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In the text
thumbnail Fig. 4

Two colour diagram, H − Ks vs. J − H of the 2MASS Galactic foreground field (black) and the Magellanic Bridge (green), in order to apply a colour-cut method of removing the foreground objects. A line at J − H > 0.78 is shown to indicate the selection criteria that an object belongs to the Magellanic Bridge and not the Galactic foreground.

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In the text
thumbnail Fig. 5

CMD, J − Ks vs. Ks of the Magellanic Bridge in 2MASS before the removal of Galactic foreground objects (black), and also after the application of the colour-cut removal method (green).

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In the text
thumbnail Fig. 6

CMD, W1 − W2 vs. W2 of the Magellanic Bridge in WISE (black), and the Galactic foreground field (green).

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In the text
thumbnail Fig. 7

Hess diagram, (J − Ks) vs. Ks, of the LMC (top), and Magellanic Bridge (bottom) from the 2MASS catalogue. Boxes overlaid on the plot are taken from Nikolaev & Weinberg (2000) and foreground stars have not been removed from the catalogues. Here for the Bridge, the boxes have been shifted by 0.25 mag in Ks. Contour levels are at: 10, 20, 30, 40, 50 and 60 stars.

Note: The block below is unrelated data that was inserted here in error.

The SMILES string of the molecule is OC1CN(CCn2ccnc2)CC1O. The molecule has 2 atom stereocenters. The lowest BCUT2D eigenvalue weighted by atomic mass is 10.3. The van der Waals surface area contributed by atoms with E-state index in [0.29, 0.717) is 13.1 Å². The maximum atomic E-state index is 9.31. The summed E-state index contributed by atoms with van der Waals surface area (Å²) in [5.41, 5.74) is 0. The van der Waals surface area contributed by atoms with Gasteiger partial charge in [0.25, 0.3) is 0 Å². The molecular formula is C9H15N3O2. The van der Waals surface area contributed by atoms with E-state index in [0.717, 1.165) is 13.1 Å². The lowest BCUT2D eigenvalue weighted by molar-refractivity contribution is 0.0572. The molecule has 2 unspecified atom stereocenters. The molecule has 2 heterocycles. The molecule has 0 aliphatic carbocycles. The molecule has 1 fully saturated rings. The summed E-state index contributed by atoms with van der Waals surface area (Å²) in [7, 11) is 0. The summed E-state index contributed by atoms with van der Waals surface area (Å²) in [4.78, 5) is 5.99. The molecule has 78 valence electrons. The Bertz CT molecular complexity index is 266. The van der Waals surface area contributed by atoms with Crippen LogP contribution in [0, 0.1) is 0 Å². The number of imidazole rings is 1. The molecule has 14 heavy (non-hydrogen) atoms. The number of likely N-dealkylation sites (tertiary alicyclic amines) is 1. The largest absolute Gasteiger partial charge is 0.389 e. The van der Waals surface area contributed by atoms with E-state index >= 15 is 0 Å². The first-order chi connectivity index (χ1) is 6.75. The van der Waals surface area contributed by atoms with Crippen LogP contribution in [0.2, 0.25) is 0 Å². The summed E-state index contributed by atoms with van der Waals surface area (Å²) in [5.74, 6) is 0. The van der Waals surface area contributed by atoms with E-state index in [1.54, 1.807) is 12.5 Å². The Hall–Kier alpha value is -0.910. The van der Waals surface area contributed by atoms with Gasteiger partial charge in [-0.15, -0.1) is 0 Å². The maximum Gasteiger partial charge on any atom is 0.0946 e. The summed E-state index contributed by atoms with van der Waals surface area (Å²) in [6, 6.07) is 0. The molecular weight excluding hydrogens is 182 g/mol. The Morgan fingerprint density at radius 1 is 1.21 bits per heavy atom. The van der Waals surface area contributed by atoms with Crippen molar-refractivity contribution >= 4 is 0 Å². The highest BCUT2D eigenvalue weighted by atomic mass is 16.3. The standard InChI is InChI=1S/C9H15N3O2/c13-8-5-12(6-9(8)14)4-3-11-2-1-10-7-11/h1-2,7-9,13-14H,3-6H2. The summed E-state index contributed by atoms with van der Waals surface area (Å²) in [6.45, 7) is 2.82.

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In the text
thumbnail Fig. 8

CMD, (J − Ks) vs. Ks of Bridge stars from 2MASS observations after the removal of Galactic foreground stars. The boxes overlaid on the plot are taken from Nikolaev & Weinberg (2000). The boxes have been shifted by 0.25 mag for the Bridge to account for the distance difference.

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In the text
thumbnail Fig. 9

The spatial distribution (top) of the different populations present within the central Magellanic Bridge (30° to 60°) from the 2MASS catalogue after the removal of Galactic foreground. The different symbols represent: background galaxies (crosses), known SMC sources (red stars), known Bridge objects (red squares), known Magellanic Cloud halo sources (red diamonds), other known sources (triangles) and new previously unpublished sources (blue plusses) from SIMBAD. The (J − Ks) vs. (Ks) CMD of unknown objects is also presented (bottom), with boxes overlaid as in Fig. 7.

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In the text
thumbnail Fig. A.1

A comparisson of magnitude versus error for the 2MASS J, H, Ks bands. Magnitude cuts are shown in red at J, H, Ks = 10.0, 14.0 as described in Sect. 3.

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In the text
thumbnail Fig. A.2

A comparisson of magnitude versus error for the WISE W1 and W2 bands. Magnitude cuts are shown in red at W1, W2 = 8.0, 14.0 as described in Sect. 3.

Open with DEXTER
In the text